Tuesday, August 04, 2009


We all know Tevye's meditation on "tradition" in Fiddler on the Roof. And I hope you know Jaroslav Pelikan's distinction of "tradition" from "traditionalism" -- viz., that tradition is the living faith of the dead and traditionalism is the dead faith of the living. Well, there is also this from G.K. Chesterton, from Orthodoxy:

“Tradition means giving votes to the most obscure of all classes, our ancestors. It is the democracy of the dead. Tradition refuses to submit to the small and arrogant oligarchy of those who merely happen to be walking about. All democrats object to men being disqualified by the accident of their birth; tradition objects to their being disqualified by the accident of death. Democracy tells us not to neglect a good man’s opinion, even if he is our groom; tradition tells us not to neglect a good man’s opinion, even if he is our father.”

More than anything, this has helped me to get a handle on why I think the ELCA is so misguided on the issues of a statement on sexuality and on proposed revisions to the standards of conduct (especially in the realm of sexual relations) expected of clergy (which are really the same expectations we have -- or ought to have -- for members, but that's another story): It disenfranchises the millions of generations that have preceded us in the faith. The martyrdom of the foreparents has been that homosexual conduct is, at the very least, problematic if not execrable. I don't happen to agree with the assessment; I think there is every reason to re-think the Church's teaching, just as we have faithfully done with respect to slavery, the ministry of and by women, the shape of liturgy. But in the past, as painful as the process was, we worked and prayed and studied together to discern whether and how to change the traditional teaching. When change came, say in the decision to ordain women in some branches of American Lutheranism, it came after it was clear that the traditional teaching could no longer be promoted. Oh, there wasn't unanimity in the decision, but it was impossible to say (as does the proposed social statement on sexuality) that we had no consensus (and implied: no overwhelming tide of opinion) on whether to ordain women and so it was OK for some and it was OK for others to resist.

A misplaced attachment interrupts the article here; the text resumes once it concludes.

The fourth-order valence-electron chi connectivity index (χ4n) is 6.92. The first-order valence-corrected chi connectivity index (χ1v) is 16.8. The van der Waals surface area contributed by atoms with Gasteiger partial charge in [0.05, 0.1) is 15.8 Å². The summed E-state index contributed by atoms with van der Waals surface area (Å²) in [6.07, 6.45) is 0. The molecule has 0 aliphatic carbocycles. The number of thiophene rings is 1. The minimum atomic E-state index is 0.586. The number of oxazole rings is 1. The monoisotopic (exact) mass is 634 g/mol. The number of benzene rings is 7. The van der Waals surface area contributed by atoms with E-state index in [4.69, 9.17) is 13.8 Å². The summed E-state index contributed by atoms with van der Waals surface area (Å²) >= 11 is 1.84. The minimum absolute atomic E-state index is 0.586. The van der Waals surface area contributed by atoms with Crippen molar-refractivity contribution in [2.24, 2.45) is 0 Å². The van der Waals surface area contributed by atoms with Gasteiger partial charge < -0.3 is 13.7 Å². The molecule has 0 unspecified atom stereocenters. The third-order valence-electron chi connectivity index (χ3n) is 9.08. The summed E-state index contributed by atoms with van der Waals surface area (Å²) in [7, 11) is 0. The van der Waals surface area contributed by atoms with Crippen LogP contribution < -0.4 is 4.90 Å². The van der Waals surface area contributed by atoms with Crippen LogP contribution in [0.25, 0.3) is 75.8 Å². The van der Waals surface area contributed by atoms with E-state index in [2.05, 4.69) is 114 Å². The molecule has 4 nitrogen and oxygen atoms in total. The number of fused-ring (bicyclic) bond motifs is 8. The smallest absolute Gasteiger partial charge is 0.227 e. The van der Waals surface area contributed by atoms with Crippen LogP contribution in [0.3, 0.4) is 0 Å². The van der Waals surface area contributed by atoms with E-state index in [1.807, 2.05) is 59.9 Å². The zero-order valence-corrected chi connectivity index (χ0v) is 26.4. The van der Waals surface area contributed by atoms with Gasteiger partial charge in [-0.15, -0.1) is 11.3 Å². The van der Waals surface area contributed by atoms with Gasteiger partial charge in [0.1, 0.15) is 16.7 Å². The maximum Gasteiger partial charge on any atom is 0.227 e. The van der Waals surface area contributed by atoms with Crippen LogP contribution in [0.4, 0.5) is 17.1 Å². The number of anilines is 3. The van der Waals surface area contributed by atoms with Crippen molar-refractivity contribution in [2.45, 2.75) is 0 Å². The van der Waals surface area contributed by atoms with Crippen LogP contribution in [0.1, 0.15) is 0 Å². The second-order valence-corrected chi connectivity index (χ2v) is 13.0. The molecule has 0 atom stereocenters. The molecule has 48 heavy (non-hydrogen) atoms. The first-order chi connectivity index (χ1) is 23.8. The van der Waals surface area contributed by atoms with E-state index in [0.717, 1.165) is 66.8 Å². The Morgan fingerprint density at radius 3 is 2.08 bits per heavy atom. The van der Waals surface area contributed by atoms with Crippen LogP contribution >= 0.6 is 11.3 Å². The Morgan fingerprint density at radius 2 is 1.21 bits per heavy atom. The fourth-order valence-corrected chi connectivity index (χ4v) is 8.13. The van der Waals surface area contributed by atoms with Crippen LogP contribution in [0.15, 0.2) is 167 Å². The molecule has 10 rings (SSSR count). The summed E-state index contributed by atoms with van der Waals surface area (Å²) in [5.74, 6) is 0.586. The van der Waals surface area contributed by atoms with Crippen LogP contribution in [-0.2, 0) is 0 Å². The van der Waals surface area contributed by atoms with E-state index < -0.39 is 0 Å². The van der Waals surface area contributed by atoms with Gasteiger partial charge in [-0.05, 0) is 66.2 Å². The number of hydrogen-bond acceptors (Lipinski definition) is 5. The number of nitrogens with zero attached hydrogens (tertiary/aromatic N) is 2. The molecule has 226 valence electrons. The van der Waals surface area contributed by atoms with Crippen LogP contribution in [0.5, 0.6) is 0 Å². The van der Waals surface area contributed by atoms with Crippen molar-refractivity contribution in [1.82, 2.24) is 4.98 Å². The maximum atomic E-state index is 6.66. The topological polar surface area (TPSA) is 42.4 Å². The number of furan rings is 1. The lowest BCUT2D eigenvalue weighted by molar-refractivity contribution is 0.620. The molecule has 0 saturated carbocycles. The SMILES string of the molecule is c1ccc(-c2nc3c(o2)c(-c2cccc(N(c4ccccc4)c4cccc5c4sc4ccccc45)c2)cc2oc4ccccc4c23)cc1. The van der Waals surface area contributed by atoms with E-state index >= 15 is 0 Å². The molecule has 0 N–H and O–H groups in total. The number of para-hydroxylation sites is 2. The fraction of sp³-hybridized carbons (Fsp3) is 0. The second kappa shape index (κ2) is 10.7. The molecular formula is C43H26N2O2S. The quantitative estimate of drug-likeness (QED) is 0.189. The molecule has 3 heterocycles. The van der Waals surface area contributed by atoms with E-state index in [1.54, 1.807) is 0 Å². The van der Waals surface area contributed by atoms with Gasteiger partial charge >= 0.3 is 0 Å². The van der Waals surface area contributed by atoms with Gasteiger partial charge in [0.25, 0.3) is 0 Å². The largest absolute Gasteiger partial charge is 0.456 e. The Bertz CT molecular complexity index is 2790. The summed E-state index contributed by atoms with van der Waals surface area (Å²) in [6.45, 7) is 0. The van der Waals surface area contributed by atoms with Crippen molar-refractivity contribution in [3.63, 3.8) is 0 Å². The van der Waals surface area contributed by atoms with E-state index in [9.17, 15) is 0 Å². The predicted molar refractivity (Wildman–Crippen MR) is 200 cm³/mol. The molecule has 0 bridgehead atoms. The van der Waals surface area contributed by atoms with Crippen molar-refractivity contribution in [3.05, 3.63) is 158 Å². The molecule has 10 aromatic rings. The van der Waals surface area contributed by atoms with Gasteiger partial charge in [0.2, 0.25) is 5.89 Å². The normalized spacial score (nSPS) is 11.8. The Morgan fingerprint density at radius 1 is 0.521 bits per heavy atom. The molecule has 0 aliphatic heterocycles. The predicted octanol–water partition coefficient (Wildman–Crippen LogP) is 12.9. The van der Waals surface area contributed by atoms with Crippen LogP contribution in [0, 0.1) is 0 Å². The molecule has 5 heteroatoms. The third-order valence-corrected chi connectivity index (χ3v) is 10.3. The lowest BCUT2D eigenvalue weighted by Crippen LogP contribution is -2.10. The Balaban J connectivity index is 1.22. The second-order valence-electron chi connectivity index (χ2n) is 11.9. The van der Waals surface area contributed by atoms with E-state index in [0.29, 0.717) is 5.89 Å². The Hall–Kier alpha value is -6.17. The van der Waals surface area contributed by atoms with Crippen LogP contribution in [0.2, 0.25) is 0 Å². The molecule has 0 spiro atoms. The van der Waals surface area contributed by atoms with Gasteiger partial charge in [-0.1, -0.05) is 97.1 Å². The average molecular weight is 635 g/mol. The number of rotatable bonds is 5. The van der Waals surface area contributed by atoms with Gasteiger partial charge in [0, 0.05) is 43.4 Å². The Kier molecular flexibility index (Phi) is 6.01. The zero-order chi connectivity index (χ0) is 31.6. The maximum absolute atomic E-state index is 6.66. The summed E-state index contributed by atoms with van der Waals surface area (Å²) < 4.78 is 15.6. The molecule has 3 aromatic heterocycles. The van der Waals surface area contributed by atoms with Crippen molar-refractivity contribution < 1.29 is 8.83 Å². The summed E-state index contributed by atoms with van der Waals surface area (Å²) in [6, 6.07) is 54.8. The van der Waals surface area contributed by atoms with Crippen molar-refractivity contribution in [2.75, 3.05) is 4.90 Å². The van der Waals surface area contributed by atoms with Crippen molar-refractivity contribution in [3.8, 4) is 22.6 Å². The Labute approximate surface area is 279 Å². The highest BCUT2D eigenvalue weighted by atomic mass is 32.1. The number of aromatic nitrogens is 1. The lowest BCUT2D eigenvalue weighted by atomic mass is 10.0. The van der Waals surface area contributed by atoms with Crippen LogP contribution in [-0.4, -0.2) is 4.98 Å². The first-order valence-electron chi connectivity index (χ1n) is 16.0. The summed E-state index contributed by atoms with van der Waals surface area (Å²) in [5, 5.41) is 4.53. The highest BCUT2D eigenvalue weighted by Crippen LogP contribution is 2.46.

Michael Root says something similar to this, only more elegantly and scholarly, in a comment at the online Lutheran Journal of Ethics. It is well worth reading.

For now, I hope and wish that the ELCA Churchwide Assembly (what an awful title for the synod) would heed the words of Chesterton and other wise teachers.

1 comment:

Christopher said...

In actually studying the history of changes in tradition, tradition doesn't change like the way you would have it. It happens in the opening up of liminal spaces and disagreements and confrontations, in making room to see what is good and what isn't and sometimes rejecting one another for a bit, not change all at once, and is often messy. And it could be, which traditionalists never address, because your argument sounds more traditionalist than traditional (getting to the deep down values of Christ's fidelity to us), that the traditional teaching does damage to fellow siblings in Christ, is itself in your words execreble if not outright vicious, and may not express the deepest love of Christ nor Christ's own fidelity. Tradition contains within it seeds of its own criticism.

To respond: "The past has a vote, not a veto."